The second presentation of the session was given by ELIAS STEPHANOU, Director of Elias A. Stephanou LLC (Cyprus). The speaker presented a case study of prosecution for high-level corruption within the magistracy, covering issues such as pre-trial preparation and the case hearing as well as media engagement. The participants discussed the influence of circumstantial evidence in corruption cases and the details of the case.
ROMAIN de BEAUSSE, Liaison Officer, French Liaison Bureau, Europol, closed the session with a presentation on the support provided by Europol to corruption investigations. The presentation covered the support Europol provides to address the issues faced by and needs of anti-corruption investigations across its member states. The speaker emphasised the benefits of data sharing and analysis support for prosecutor, as well as the array of analytical tools Europol can deploy to support prosecutors. Given the transnational character of high-level corruption, Europol’s databases are well placed to balance law enforcements requirements for transnational data with national confidentiality and security concerns. Participants shared their experiences of working with Europol and discussed the frequency and depth of Europol’s support during anti-corruption cases.
Results and case studies in the prosecution of high-level corruption cases
The third session was opened by GIANLUCA ESPOSITO, Executive Secretary of the Group of States against Corruption (GRECO) of the Council of Europe, with a presentation on GRECO’s experience of corruption prevention in respect of prosecutors. The presentation outlined GRECO’s fourth evaluation round, focusing on the key recommendations on corruption prevention as regards prosecutors. A number of anonymised case studies were presented to illustrate good and bad practice. Following the presentation, the participants discussed the importance of supervision and enforcement of Codes of Conduct in public bodies as the first preventive defence against corruption.
Investigative journalist NILS HANSON, former Editor-in Chief of Mission Investigate (Sweden), presented on the methods used by investigative journalists to reveal corruption with reference to a high-level corruption case. The presentation tracked the evolution of Mission Investigate’s investigation via a network of offshore shell companies and the methods used to obtain information from sources. The presentation followed the trajectory of the investigation to illustrate the methods used by investigative journalists and closed with a discussion of conflicts and complementarities between investigative journalism and prosecution.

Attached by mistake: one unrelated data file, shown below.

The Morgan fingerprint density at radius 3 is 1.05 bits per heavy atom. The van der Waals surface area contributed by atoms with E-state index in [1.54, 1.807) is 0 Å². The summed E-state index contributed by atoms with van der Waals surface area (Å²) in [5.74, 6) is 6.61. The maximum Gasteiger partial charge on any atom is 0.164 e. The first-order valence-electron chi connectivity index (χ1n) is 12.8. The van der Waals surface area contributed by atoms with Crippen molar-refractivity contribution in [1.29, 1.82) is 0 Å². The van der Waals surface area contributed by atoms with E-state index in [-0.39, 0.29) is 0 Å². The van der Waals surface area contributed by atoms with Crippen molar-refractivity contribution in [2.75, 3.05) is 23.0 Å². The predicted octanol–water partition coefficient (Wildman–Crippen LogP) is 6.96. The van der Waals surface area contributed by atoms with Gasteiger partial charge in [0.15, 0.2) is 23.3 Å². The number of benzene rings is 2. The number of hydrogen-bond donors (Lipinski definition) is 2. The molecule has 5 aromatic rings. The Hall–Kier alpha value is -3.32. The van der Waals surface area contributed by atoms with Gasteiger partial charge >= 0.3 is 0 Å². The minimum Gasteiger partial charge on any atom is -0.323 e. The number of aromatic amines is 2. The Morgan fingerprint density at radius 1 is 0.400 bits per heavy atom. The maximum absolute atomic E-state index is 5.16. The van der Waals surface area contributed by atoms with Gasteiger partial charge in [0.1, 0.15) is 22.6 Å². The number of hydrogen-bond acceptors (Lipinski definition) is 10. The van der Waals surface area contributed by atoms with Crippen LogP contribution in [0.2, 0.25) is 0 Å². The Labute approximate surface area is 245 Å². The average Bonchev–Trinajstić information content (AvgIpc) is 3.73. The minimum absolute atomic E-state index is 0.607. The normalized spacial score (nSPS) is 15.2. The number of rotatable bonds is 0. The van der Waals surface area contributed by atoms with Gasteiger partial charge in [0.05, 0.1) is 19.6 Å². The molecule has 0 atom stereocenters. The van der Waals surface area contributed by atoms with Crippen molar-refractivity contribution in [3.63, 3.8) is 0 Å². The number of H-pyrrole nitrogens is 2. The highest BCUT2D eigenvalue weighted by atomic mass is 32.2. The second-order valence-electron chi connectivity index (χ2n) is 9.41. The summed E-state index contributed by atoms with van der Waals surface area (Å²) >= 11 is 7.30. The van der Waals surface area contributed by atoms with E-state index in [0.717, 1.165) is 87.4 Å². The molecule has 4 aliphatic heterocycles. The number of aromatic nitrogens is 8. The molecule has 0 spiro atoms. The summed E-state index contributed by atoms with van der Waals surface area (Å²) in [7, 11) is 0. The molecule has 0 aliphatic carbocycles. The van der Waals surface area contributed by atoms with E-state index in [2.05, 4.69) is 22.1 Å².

The fourth presentation of the session was by JOŽE ŠTRUS, Policy Officer, Directorate-General Justice and Consumers, European Commission, on the 2018 EU Justice Scoreboard. The EU Justice Scoreboard provides indicators on the performance of the justice system of each member state in terms of independence, quality and efficiency. In 2018, new data was included regarding the functioning of national prosecution services, more specifically as regards management powers over the prosecution services and guidance or instructions from the executive or parliament on prosecution.
IRINA ŞTEFURIUC, Head of Sector Fight Against Corruption, Directorate-General Migration and Home Affairs, European Commission, gave the final presentation of the session on the Commission’s collection of official data on corruption offences, covering 2011-2013. The presentation outlined the challenges faced in terms of data availability and comparability across Member States. A new data collection covering 2014-2016 is currently ongoing. Discussions focused on interpretation of data and cross-country comparability challenges.
Resilience to external pressure and other challenges
LAURA STEFAN, Rule of Law and Anti-Corruption Coordinator, Expert Forum (Romania), opened the session with a presentation on ‘Resilience to Outside Pressure’. The presentation considered the benefits and vulnerabilities of judicial independence, the mechanisms for judicial accountability and the distinction between due and undue pressure on the judiciary. Due pressure is stemming from media interest in high-profile cases; public debates; political decisions in relation to justice reform; and, external evaluations. Undue pressure may be deriving from political statements that may undermine judicial independence; public pressure demanding specific solutions in highly publicised cases; interference in cases (e.g. telephone call to prosecutor or judge); tardive notifications sent to investigators; and, administrative chicanes to limit the inefficiency of the justice system. A central theme of the presentation was that due pressure may enhance the accountability of the judiciary, while undue pressure may undermine the justice system.